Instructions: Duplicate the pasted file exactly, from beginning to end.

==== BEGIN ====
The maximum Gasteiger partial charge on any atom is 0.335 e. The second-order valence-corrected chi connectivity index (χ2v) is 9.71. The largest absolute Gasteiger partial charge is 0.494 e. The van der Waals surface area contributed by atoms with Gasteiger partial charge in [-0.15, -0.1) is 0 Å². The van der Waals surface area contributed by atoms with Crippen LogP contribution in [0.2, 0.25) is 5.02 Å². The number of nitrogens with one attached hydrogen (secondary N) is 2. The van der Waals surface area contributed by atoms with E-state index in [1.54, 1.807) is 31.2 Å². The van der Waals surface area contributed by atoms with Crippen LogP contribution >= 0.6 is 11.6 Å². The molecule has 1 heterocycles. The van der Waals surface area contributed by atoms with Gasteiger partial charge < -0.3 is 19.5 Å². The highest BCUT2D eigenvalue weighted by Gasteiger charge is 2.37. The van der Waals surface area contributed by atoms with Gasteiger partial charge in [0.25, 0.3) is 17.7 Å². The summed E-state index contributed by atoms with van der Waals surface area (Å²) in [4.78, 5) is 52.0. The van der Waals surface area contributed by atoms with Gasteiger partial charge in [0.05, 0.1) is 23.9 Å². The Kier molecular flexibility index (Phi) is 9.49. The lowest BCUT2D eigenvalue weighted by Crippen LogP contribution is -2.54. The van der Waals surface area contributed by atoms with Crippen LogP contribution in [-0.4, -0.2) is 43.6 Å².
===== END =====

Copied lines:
The maximum Gasteiger partial charge on any atom is 0.335 e. The second-order valence-corrected chi connectivity index (χ2v) is 9.71. The largest absolute Gasteiger partial charge is 0.494 e. The van der Waals surface area contributed by atoms with Gasteiger partial charge in [-0.15, -0.1) is 0 Å². The van der Waals surface area contributed by atoms with Crippen LogP contribution in [0.2, 0.25) is 5.02 Å². The number of nitrogens with one attached hydrogen (secondary N) is 2. The van der Waals surface area contributed by atoms with E-state index in [1.54, 1.807) is 31.2 Å². The van der Waals surface area contributed by atoms with Crippen LogP contribution >= 0.6 is 11.6 Å². The molecule has 1 heterocycles. The van der Waals surface area contributed by atoms with Gasteiger partial charge < -0.3 is 19.5 Å². The highest BCUT2D eigenvalue weighted by Gasteiger charge is 2.37. The van der Waals surface area contributed by atoms with Gasteiger partial charge in [0.25, 0.3) is 17.7 Å². The summed E-state index contributed by atoms with van der Waals surface area (Å²) in [4.78, 5) is 52.0. The van der Waals surface area contributed by atoms with Gasteiger partial charge in [0.05, 0.1) is 23.9 Å². The Kier molecular flexibility index (Phi) is 9.49. The lowest BCUT2D eigenvalue weighted by Crippen LogP contribution is -2.54. The van der Waals surface area contributed by atoms with Crippen LogP contribution in [-0.4, -0.2) is 43.6 Å².